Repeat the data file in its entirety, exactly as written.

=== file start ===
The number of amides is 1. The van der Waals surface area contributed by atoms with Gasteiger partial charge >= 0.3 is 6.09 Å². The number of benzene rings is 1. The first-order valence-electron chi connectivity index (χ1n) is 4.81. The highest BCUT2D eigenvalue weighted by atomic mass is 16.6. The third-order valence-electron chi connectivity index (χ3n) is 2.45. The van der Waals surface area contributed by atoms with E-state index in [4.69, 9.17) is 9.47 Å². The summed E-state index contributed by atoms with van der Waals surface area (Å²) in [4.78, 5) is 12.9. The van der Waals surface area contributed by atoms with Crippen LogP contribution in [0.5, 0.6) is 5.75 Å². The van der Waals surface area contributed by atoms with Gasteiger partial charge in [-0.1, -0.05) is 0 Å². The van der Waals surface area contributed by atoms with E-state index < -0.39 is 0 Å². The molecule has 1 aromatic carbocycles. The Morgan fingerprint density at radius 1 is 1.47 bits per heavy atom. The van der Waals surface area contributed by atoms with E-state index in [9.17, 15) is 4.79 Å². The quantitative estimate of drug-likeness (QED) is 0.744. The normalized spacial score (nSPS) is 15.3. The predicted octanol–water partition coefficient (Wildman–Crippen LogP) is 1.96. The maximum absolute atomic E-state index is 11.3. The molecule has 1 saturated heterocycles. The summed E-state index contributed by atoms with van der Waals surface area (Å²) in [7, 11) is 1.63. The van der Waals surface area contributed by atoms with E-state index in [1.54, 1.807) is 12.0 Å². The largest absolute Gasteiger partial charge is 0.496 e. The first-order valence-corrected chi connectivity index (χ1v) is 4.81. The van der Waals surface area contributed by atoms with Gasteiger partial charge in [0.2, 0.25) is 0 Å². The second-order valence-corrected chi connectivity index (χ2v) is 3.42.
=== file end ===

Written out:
The number of amides is 1. The van der Waals surface area contributed by atoms with Gasteiger partial charge >= 0.3 is 6.09 Å². The number of benzene rings is 1. The first-order valence-electron chi connectivity index (χ1n) is 4.81. The highest BCUT2D eigenvalue weighted by atomic mass is 16.6. The third-order valence-electron chi connectivity index (χ3n) is 2.45. The van der Waals surface area contributed by atoms with E-state index in [4.69, 9.17) is 9.47 Å². The summed E-state index contributed by atoms with van der Waals surface area (Å²) in [4.78, 5) is 12.9. The van der Waals surface area contributed by atoms with Crippen LogP contribution in [0.5, 0.6) is 5.75 Å². The van der Waals surface area contributed by atoms with Gasteiger partial charge in [-0.1, -0.05) is 0 Å². The van der Waals surface area contributed by atoms with E-state index < -0.39 is 0 Å². The molecule has 1 aromatic carbocycles. The Morgan fingerprint density at radius 1 is 1.47 bits per heavy atom. The van der Waals surface area contributed by atoms with E-state index in [9.17, 15) is 4.79 Å². The quantitative estimate of drug-likeness (QED) is 0.744. The normalized spacial score (nSPS) is 15.3. The predicted octanol–water partition coefficient (Wildman–Crippen LogP) is 1.96. The maximum absolute atomic E-state index is 11.3. The molecule has 1 saturated heterocycles. The summed E-state index contributed by atoms with van der Waals surface area (Å²) in [7, 11) is 1.63. The van der Waals surface area contributed by atoms with E-state index in [1.54, 1.807) is 12.0 Å². The largest absolute Gasteiger partial charge is 0.496 e. The first-order valence-corrected chi connectivity index (χ1v) is 4.81. The van der Waals surface area contributed by atoms with Gasteiger partial charge in [0.2, 0.25) is 0 Å². The second-order valence-corrected chi connectivity index (χ2v) is 3.42.